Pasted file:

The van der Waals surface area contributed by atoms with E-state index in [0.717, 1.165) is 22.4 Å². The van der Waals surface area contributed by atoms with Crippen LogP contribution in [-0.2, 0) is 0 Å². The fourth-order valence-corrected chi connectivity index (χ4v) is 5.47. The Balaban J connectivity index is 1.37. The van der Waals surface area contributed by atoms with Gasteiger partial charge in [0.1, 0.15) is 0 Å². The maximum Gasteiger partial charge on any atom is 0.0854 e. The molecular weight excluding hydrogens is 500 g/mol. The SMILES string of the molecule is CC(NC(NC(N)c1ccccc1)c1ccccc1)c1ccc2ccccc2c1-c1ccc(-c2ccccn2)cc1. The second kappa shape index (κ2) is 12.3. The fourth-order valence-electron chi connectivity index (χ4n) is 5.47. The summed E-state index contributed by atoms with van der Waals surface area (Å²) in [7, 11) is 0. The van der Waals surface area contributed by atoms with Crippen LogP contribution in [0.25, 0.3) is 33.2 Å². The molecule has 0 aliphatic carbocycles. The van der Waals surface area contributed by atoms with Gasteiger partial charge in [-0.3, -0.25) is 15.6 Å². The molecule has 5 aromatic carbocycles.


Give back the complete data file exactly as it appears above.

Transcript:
The van der Waals surface area contributed by atoms with E-state index in [0.717, 1.165) is 22.4 Å². The van der Waals surface area contributed by atoms with Crippen LogP contribution in [-0.2, 0) is 0 Å². The fourth-order valence-corrected chi connectivity index (χ4v) is 5.47. The Balaban J connectivity index is 1.37. The van der Waals surface area contributed by atoms with Gasteiger partial charge in [0.1, 0.15) is 0 Å². The maximum Gasteiger partial charge on any atom is 0.0854 e. The molecular weight excluding hydrogens is 500 g/mol. The SMILES string of the molecule is CC(NC(NC(N)c1ccccc1)c1ccccc1)c1ccc2ccccc2c1-c1ccc(-c2ccccn2)cc1. The second kappa shape index (κ2) is 12.3. The fourth-order valence-electron chi connectivity index (χ4n) is 5.47. The summed E-state index contributed by atoms with van der Waals surface area (Å²) in [7, 11) is 0. The van der Waals surface area contributed by atoms with Crippen LogP contribution in [0.25, 0.3) is 33.2 Å². The molecule has 0 aliphatic carbocycles. The van der Waals surface area contributed by atoms with Gasteiger partial charge in [-0.3, -0.25) is 15.6 Å². The molecule has 5 aromatic carbocycles.